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Landline Phone Problems

Black Hole

May contain traces of nut
I know there are a few ex-GPO types on here so I'll run this past your collective knowledge:

I was with my supported user on Monday, late afternoon, when she picked up the phone to do a 1471 and found it dead. We had exchanged calls earlier in the morning so it was fine then - something happened in the mean time. As far as she was concerned, it had to be the phone broken and needing a new one!

No, I said, it's a problem on the line. Ringing in (from mobile) produced the strange symptom that the call just ended immediately - no ringing tone - even with the phone unplugged. There's a master socket and nothing else.

We didn't have much time, but I looked up BT fault reporting and found an on-line chat facility. Went through a load of nonsense about me not being the subscriber but representing the subscriber (knee-jerk over-sensitivity to privacy issues, when there are really no privacy issues in reporting a fault), but eventually got a line test... no fault. Okay, well, I suppose it could be a failed phone (not!), I'll carry on the investigation tomorrow.

Back at home I looked out a disused corded phone ready for the next day. Better check it... dead! Hmm. Found another (identical model, both bought when belatedly upgrading to tone dialling on all the phones instead of just some, and both subsequently made redundant when broadband was installed when replaced with DECT to strip down the internal wiring)... this time working.

Took it over Tuesday (yesterday), plugged it in, got the expected result: no change.

On to chat again. Through the riggamarole again. This time they wanted my DoB and mother's maiden name, as well as the subscriber's full details (WtF???). They ran a line test (again). This time they found a fault. You need an engineer. We need to authorise this with the account holder. Can you put her on? Not really, no! (She's 86 for christ sake.) Can you ring my mobile to speak to her? We have no access to making a call, you'll have to ring in yourself. Give me a fault reference.

So I rung in. On hold for ages, gave up and went to dinner, try again later. Tried again much later (supposed to be 24/7), on hold for ages (no music this time thank god), got through to somebody with a very Indian sub-continent accent and I had to listen carefully. Put madam on the line just to authorise me dealing with it and she could hardly understand at all.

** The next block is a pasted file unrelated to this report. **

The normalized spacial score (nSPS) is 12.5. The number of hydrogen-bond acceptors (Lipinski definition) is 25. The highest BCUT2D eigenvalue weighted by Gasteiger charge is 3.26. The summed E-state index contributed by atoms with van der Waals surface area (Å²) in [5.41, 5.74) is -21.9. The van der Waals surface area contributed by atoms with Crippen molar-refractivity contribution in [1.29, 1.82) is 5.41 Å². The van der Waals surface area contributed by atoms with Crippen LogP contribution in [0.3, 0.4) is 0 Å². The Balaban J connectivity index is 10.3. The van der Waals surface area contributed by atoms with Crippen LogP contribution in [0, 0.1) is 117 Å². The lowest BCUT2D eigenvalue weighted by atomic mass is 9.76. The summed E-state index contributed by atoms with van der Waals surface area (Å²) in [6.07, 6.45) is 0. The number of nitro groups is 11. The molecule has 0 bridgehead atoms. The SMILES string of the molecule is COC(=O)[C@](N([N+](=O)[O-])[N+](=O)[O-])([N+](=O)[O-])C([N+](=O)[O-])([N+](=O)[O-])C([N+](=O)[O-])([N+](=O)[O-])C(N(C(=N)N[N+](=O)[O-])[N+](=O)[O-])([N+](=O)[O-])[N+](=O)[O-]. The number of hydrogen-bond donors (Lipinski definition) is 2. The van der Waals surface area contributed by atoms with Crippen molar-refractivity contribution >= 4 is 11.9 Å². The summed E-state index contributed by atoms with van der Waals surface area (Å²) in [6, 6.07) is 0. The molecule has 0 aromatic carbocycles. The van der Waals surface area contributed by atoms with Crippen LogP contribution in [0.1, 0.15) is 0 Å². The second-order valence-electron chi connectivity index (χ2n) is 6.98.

Look, I said: if you ring the number, you'll find it drops out straight away with no ringing tone. That says exchange fault to me, presumably the line card. I'll try it, he said... yes, you're right (I know), let me run a line test (arrgghhh!). There's a fault, we'll have to send an engineer - but first try the socket inside the master socket. Okay (as if)... no difference (dead, dropped line on ring-in).

So now they are sending an engineer Thursday morning, who might start at the exchange end and not actually come at all. Am I right? Or does a modern exchange system detect a line fault and respond by dropping the call?

BT (and all other call centres interfacing with the public for essential services such as this): you need to work on accessibility. Madam is by no means incapable, but suffers from the normal degradations that accompany old age - lack of experience with the Internet (and insufficient dexterity to use it efficiently even if she were), reduced hearing, degraded vision for close reading, reduced mental agility. She can get by generally - goes shopping, picks up the phone to speak to people when she needs to - but how would she cope if she had to get through this herself (needs somebody without a difficult accent and who speaks at 1200 baud instead of 19200), and how would she even contact you in the first place with a dead phone?
 

Wallace

Traveler 34122
The engineer might well start at the exchange. That way one can rule out any external line factors. However, my money is on some external issue. It sounds like ‘ring-trip’ which is usually a damp joint/connection.
You said that you tested from the main (master) socket. Did you remove the faceplate and plug your test telephone into the test socket that removing the faceplate reveals? It is quite possible due to the age of the installation that this is not possible.